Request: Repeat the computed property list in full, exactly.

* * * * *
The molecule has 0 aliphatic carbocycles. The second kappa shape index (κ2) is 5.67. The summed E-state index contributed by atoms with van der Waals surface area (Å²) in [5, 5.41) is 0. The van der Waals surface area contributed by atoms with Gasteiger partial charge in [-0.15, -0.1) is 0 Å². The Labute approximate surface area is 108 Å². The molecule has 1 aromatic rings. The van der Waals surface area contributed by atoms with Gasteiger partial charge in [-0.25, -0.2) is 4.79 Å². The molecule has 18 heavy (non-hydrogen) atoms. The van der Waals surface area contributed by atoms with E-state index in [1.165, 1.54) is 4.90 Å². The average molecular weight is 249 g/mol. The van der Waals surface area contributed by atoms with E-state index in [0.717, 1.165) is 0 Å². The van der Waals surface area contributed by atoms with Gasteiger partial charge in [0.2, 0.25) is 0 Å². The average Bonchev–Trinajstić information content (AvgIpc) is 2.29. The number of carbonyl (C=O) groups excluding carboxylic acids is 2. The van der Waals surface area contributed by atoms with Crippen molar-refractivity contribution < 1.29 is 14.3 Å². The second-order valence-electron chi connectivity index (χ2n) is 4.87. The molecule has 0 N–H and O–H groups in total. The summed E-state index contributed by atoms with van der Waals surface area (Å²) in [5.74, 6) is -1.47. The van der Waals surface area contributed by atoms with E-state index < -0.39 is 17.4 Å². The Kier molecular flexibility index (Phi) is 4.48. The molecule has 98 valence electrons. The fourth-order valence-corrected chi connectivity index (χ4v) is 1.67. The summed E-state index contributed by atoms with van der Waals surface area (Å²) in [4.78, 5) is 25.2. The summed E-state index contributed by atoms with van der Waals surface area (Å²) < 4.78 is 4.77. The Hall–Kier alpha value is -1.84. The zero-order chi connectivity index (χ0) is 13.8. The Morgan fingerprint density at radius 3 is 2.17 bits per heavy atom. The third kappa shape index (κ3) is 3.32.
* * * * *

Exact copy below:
The molecule has 0 aliphatic carbocycles. The second kappa shape index (κ2) is 5.67. The summed E-state index contributed by atoms with van der Waals surface area (Å²) in [5, 5.41) is 0. The van der Waals surface area contributed by atoms with Gasteiger partial charge in [-0.15, -0.1) is 0 Å². The Labute approximate surface area is 108 Å². The molecule has 1 aromatic rings. The van der Waals surface area contributed by atoms with Gasteiger partial charge in [-0.25, -0.2) is 4.79 Å². The molecule has 18 heavy (non-hydrogen) atoms. The van der Waals surface area contributed by atoms with E-state index in [1.165, 1.54) is 4.90 Å². The average molecular weight is 249 g/mol. The van der Waals surface area contributed by atoms with E-state index in [0.717, 1.165) is 0 Å². The van der Waals surface area contributed by atoms with Gasteiger partial charge in [0.2, 0.25) is 0 Å². The average Bonchev–Trinajstić information content (AvgIpc) is 2.29. The number of carbonyl (C=O) groups excluding carboxylic acids is 2. The van der Waals surface area contributed by atoms with Crippen molar-refractivity contribution < 1.29 is 14.3 Å². The second-order valence-electron chi connectivity index (χ2n) is 4.87. The molecule has 0 N–H and O–H groups in total. The summed E-state index contributed by atoms with van der Waals surface area (Å²) in [5.74, 6) is -1.47. The van der Waals surface area contributed by atoms with E-state index < -0.39 is 17.4 Å². The Kier molecular flexibility index (Phi) is 4.48. The molecule has 98 valence electrons. The fourth-order valence-corrected chi connectivity index (χ4v) is 1.67. The summed E-state index contributed by atoms with van der Waals surface area (Å²) in [4.78, 5) is 25.2. The summed E-state index contributed by atoms with van der Waals surface area (Å²) < 4.78 is 4.77. The Hall–Kier alpha value is -1.84. The zero-order chi connectivity index (χ0) is 13.8. The Morgan fingerprint density at radius 3 is 2.17 bits per heavy atom. The third kappa shape index (κ3) is 3.32.